The United Kingdom Pension System: Key Features

David Blake


The United Kingdom was one of the first countries in the world to develop
formal private pension arrangements (beginning in the 18th Century) and was
also one of the first to begin the process of reducing systematically unfunded
state provision in favour of funded private provision (beginning in 1980).

This explains why the UK is one of the few countries in Europe that is not facing
a serious pension crisis. The reasons for this are straightforward: state pensions
(both in terms of the replacement ratio and as a proportion of average earnings)
are amongst the lowest in Europe, the UK has a long-standing funded private
pension sector, its population is ageing less rapidly than elsewhere in Europe
and its governments have taken measures to prevent a pension crisis developing.
These measures have involved making systematic cuts in unfunded state pension
provision and increasingly transferring the burden of providing pensions to the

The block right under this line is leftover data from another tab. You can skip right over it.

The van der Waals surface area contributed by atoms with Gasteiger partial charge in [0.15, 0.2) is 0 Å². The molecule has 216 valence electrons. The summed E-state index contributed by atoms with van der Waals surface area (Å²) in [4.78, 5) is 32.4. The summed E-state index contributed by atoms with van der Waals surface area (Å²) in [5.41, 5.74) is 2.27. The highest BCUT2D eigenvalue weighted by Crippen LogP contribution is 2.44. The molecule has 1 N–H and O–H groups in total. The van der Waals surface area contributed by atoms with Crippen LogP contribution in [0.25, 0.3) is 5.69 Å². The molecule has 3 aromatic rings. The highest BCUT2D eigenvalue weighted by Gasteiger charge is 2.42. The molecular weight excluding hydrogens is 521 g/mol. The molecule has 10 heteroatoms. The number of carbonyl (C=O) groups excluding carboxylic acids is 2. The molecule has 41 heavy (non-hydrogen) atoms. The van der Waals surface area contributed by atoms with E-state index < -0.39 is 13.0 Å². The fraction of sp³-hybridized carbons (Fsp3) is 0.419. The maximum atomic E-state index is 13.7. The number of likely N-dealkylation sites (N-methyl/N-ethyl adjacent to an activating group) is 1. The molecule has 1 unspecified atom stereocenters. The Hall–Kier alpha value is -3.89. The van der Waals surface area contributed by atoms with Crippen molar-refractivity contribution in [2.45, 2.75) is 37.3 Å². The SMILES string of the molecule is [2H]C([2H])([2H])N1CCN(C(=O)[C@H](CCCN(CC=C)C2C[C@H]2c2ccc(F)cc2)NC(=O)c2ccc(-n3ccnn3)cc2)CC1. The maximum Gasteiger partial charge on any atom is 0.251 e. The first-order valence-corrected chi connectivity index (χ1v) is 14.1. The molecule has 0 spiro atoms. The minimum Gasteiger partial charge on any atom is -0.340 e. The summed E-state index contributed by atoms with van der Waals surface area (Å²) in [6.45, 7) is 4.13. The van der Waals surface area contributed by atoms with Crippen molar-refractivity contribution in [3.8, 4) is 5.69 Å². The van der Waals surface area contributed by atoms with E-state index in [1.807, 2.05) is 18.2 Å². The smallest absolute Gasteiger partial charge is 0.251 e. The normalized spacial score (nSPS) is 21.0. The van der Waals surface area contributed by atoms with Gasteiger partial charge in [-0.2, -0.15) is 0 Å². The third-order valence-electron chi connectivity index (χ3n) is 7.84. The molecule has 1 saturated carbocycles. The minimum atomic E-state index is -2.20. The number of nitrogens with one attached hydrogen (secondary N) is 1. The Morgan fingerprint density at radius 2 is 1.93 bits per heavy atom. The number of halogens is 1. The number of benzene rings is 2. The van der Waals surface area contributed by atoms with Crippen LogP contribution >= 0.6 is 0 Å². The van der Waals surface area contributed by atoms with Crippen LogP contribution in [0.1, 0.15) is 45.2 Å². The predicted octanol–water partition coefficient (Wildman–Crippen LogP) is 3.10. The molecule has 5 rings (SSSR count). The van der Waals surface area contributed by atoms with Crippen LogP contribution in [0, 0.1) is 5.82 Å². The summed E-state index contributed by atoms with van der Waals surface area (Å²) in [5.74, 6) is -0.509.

funded private sector. The UK is not entitled to be complacent, however, since
there remain some serious and unresolved problems with the different types of
private sector provision.

This paper examines the key issues relating to the UK pension system. It reviews
the current system of pension provision, describes and analyses the reforms
since 1980, examines the legal regulatory and accounting framework for
occupational pension schemes, assesses the different types of risks and
returns from membership of defined benefit and defined contribution schemes,
and investigates the management and investment performance of pension fund
assets. The paper ends with a discussion review of institutional investment in
the UK conducted by Paul Myners and published in March 2001.

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